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IRS collection matters: make arrangements prior to year's end

A change is coming soon in Connecticut and elsewhere regarding the method used by the IRS with respect to its tax collection accounts. Beginning in 2017, there will be a switch to using a private collection company for most individual income tax and possibly other IRS collection matters. If the taxpayer contacts the IRS and makes arrangement for paying the debt by Dec. 31, 2016, the account will stay in the IRS office, per the agency.

The private collection method has been used unsuccessfully by the IRS at least three times in past years. That begs the question why the agency should do it again. It may be that budgetary restraints in recent years make this a necessary option due to lack of resources. In any event, the effort is vulnerable to failing again.

That is because the new regulations reportedly do not give the collection agency the discretion to negotiate a lesser amount in settlement of the account. The IRS has the discretion to accept a lesser amount through its offer in compromise program. The IRS also will generally accept installment payment agreements for spreading out the payment of the full amount due.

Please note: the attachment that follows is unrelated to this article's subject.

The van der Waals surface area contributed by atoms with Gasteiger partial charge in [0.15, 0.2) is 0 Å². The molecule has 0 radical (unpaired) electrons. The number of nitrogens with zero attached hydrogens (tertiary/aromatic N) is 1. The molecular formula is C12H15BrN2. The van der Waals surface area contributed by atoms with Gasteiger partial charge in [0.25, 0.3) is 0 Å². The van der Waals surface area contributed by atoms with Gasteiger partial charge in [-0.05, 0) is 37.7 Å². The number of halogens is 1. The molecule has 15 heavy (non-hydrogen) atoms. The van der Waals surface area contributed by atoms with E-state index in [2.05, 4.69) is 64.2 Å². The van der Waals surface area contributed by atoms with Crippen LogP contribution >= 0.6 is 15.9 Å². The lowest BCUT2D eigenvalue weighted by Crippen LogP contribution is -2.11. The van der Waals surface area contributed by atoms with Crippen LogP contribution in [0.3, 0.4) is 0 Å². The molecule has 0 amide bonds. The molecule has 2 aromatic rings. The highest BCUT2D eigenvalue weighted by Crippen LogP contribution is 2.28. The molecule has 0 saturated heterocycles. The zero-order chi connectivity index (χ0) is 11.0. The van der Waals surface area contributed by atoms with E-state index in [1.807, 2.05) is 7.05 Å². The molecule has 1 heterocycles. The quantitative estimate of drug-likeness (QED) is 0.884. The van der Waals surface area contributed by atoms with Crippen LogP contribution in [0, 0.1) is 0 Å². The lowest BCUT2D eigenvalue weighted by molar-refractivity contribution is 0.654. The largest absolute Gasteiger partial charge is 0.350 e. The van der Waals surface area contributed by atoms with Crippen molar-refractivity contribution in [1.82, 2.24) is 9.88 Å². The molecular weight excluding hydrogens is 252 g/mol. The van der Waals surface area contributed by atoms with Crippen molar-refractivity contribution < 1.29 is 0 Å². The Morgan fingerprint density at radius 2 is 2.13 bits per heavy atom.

By dealing with the IRS by the end of the year, it may also be possible for a Connecticut resident to get a tax debt declared non-collectible due to financial hardship. It is difficult to see how private collectors can succeed when they have no authority to negotiate the terms of IRS collection matters. In addition, the inference of the IRS announcement is that once a private collector takes over, the taxpayer will not be able to make an offer in compromise or otherwise negotiate directly with the federal tax agency. The new system will be subject to the reasonable criticism that the taxpayer who is in a hardship situation will be more limited than before in finding a solution.

Source: standard.net, "Talking Taxes column: New IRS debt collection process vulnerable to scams?", Tracy Bunner, Nov. 22, 2016

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